The small sign that read Fitness Connection hung over a narrow door, giving the gym an unassuming appearance, one that belied it enormous size. It's like a warehouse, with a line of fifty-some-odd cardio machines at front with just as many weight machines in the middle. The long rack of free weights, from 5 to 150 lbs, lied in the back. You don't have to wait for a machine.
One of the things I like about this gym is that everybody is serious. And while it doesn't host VIP's like some of the gyms in Mami or Santa Monica, there is no shortage of individuals who could enter the WBFF.
But much like you don't realize how loud a constantly-beaming generator is until it turns off, I didn't fully appreciate the caliber of the gym I work out in until I got up from a set of inclined bench press and saw three kids, no older than 17, walk to a bench press near me. One couldn't help but noticing the incongruity. They were guffawing as if they were at the arcade while they sipped their Monster energy drink. WTF? They probably think Monster is healthy for them because it has vitamins.
Being in the zone, I didn't pay much attention to them as I went back and forth doing my chest and back super-dropsets, but from what I saw it was apparent that they weren't working out like they thought they were. When they weren't chatting up a thoughtless storm of words, they were lying on the bench trying to see how much they could max, as if that does anything other than fill some void.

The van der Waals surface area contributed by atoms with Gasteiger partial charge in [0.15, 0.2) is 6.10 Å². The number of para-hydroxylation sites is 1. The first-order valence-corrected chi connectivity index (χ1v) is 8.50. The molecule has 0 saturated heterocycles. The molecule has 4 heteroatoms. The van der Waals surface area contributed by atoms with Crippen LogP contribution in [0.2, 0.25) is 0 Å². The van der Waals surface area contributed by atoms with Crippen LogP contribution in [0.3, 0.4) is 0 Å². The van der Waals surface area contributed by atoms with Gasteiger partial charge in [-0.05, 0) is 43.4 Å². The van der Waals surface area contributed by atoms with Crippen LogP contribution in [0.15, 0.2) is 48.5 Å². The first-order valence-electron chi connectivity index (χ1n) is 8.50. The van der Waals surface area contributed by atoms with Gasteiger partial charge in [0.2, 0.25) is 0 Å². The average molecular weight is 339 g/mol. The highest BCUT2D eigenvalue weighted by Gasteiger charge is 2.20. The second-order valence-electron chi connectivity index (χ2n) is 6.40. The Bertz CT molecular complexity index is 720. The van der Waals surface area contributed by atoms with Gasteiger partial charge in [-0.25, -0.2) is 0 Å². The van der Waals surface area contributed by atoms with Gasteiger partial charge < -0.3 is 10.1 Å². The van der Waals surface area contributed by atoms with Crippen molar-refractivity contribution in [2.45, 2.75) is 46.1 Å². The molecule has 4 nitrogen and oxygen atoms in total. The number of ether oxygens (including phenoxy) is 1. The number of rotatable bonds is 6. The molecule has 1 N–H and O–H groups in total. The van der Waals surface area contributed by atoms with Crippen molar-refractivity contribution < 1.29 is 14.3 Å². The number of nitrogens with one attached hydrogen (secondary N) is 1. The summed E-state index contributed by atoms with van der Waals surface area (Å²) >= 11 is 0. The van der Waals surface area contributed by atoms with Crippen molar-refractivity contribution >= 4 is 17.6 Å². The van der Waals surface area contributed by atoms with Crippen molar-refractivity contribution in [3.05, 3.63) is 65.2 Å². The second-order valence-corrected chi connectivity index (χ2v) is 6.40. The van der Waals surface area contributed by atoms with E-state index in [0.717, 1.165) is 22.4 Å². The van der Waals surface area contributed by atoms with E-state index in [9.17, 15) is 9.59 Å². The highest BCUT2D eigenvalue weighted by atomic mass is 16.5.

This is why you should never work out with more than one person. You end up getting distracted. While one is working on his set, two guys can talk to each other. In eye of memory, whenever I work out with more people beyond my usual workout buddy, epic failure ensues. The workout isn't so much as poor as it is nonexistent. So, while you should have one partner that will be there to keep you accountable, having anymore more than that will, unless their extremely motivated people, jeopardize your workouts.